In California, is smaller better?

After several years of promoting large-scale solar projects capable of generating hundreds of megawatts, political and administrative circumstances may create an opportunity for more smaller PV projects. 

Large-scale PV and CSP projects have faced a number of new challenges in recent weeks. At the end of December, Sen. Dianne Feinstein introduced legislation seeking to block development of large-scale solar and wind projects on 1 million acres of federal land in California. In early January, environmental groups continued their challenge to BrightSource Energy's 440 MW Ivanpah Solar Power Complex, citing a federal government finding that the development site interferes with the habitat of two dozen rare tortoises. BrightSource cancelled another large-scale CSP project in the Mojave Desert in September, citing a desire to avoid wrangling with Sen. Feinstein over her proposed legislation.

Difficulties obtaining development permits from the Bureau of Land Management, as well as raising capital sufficient to fund the construction of large-scale projects, have hampered the development of this segment of the U.S. solar market over the last two years. The challenges are so apparent that the California Public Utilities Commission has started recalibrating its efforts to developing renewable energy generating capacity in California.

In March 2009, the CPUC put out a proposal for a market-based feed-in tariff for projects ranging from 1.5 MW to 20 MW. Under the plan, the CPUC would mandate IOUs in California to purchase the revenue requirement equivalent of 1,000 MW over a four-year period through a reverse auction. In a reverse auction the utility would set a ceiling price and accept project bids up to that price until the bids equal the utility's capacity allocation. Projects between 1.5 MW and 10 MW would be must-take, while those between 10 MW and 20 MW would be at the utility's discretion. A ruling on the feed-in tariff is expected in 2010, with implementation to occur beginning in 2011.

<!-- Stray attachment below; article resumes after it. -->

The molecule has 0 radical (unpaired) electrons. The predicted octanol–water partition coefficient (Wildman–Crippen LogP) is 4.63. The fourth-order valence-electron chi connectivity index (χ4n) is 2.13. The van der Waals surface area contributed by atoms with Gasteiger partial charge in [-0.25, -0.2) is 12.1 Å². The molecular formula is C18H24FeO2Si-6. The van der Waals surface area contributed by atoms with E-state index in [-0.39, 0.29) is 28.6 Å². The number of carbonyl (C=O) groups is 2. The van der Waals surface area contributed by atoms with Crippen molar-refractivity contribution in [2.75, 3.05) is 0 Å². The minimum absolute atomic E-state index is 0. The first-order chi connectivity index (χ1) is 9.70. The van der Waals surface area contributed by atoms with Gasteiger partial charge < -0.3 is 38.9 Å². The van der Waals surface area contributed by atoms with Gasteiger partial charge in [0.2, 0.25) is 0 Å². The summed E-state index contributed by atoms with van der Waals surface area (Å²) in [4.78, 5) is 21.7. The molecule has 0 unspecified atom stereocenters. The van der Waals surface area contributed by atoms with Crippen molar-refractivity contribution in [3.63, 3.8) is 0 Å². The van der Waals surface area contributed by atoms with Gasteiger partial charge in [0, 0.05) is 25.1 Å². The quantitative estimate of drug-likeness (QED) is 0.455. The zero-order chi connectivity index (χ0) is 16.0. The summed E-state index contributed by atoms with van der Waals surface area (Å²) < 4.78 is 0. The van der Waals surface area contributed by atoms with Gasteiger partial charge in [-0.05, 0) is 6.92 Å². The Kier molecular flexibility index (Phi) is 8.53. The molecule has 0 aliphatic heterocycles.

If approved, the regulation would move California closer to solar development patterns in other states where "distributed" large-scale projects connected at the substation are the norm. In Texas, Ohio, Nevada, New Mexico and other solar states most operational and announced system-sided PV projects are between 10 MW and 30 MW, far smaller than the multi-hundred MW projects on the books in California. These projects require far less land, little or no transmission build-out or distribution-level improvements, and have much shorter construction lead times than the centralized projects planned for California. Because they are sited closer to load, these projects typically incur lower interconnection costs and lose less power post-busbar than projects cited further out.

That's not to say there's no future for the centralized large-scale solar projects. In fact, the BLM recently committed to fast-track review of 14 large-scale solar projects before December 2010, only one of which is smaller than 100 MW. Still, in the years it may take to fully develop the 6.5 GW of solar capacity these projects represent, a large number of smaller projects built on private or non-federal public land may become operational. In this case, speed to commissioning may outweigh overall cost to the benefit of "distributed" large scale plants, since utilities in states with Renewable Portfolio Standards are required to meet annual targets. In California, where the three major IOUs are still short of their 2010 goal, we may see a number of "distributed" large scale PV plants pop up over the next 24 months.